People Analytics is a foundation to a data-informed approach that studies employees and their work-related behavior to make them happier and more effective at the organization. Unlike what many people think (and worry about), it’s not about people monitoring and tracking their every move. The focus of People Analytics should be on teams, not individuals.
After all, it isn’t about improving an individual’s performance, but that of the entire team, which translates into measurable business success. Analyzing behavior on a per-person level creates a risk of violating their privacy. Here’s where the topic of ethics in HR comes in.
On this note, I’d like to dig into the subject deeper and share my perspective.
Using People Analytics tools can be a great way for CEOs, HR Directors, and managers to understand the root causes of and to resolve employee engagement crises and handle workload remotely in the new, pandemic reality. It can become a competitive business advantage, provided that you do it ethically. Otherwise, you need to be prepared to receive fines and to handle employee disagreements.
So, what can you do to make sure you’re leveraging team collaboration data to boost employee engagement, productivity and ultimately company performance not violating anyone’s rights?
To put it simply, People Analytics shouldn’t be about profiling individuals as it can lead to abuse. H&M’s record fine is a great example of why ethics in HR matter. The company received a whopping €32 million fine for intruding into employees’ private lives and storing personal data in a manner where it could be accessed by as many as 50 other managers at the company. This wouldn’t have happened if H&M changed their approach from personal to team data collection.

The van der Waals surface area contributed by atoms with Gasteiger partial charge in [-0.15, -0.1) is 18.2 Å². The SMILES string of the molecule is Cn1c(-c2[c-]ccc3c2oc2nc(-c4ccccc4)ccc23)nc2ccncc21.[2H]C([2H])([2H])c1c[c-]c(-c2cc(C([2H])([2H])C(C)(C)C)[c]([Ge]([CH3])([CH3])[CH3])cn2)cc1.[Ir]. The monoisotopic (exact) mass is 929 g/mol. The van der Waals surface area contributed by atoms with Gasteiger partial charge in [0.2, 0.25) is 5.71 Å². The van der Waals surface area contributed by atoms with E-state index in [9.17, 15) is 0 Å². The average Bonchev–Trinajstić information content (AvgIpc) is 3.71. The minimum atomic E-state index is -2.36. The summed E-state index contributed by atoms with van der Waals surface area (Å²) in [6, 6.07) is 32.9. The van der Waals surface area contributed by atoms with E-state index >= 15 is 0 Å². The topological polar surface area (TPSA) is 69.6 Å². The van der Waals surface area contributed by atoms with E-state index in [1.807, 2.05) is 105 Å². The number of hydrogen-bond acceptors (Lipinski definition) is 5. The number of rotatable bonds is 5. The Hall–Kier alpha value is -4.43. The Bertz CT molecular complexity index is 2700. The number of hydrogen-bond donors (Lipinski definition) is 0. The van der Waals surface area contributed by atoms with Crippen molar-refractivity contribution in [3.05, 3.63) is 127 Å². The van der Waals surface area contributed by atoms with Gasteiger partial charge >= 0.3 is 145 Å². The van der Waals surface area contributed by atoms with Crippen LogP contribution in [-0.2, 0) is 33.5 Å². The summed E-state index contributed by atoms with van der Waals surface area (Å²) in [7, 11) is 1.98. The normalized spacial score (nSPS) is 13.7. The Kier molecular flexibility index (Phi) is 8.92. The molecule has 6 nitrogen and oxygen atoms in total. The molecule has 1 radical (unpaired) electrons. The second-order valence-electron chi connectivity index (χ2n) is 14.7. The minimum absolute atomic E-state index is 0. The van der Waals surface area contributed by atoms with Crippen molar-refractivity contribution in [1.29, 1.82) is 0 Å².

While GDPR has done a lot of good to protect employees’ private lives, it didn’t really change much on the business side. Employees will still often sign privacy-intruding agreements, worried that if they don’t, they won’t be offered a job or will be fired. So, can People Analytics software be designed to protect peoples’ privacy?
The short answer is – yes. At Network Perspective we leverage big data in a way that provides you with insights on the team level only. Our databases don’t allow you to see data on a per-employee level. When our system receives data from individual employees, it is automatically hashed and transferred to the memory, where our algorithms make calculations to produce new data on the team level.
To sum up, we shouldn’t profile people, we should protect them. Leaders who have insights on a team level can still help out on a personal level, without seeing and manipulating their data.
It comes down to an active, continuous dialog around our ways of working and actions that can be taken to improve them. When you discuss with the team about the team, everyone is on board, without feeling scrutinized – they can all solve the problem. This way, companies can benefit from the data and optimize the work and employee experience, all the while strongly protecting their privacy.
A gaming company HR Director told me recently that leadership should be re-invented to match remote work. And she’s not alone – 9 out of 10 HR directors whom I spoke to named data-driven leadership as the biggest challenge in New Normal. HR management at companies like IBM, Novartis, and NBA also agree. As they aptly sum it up – “remote work is real, and it’s big”.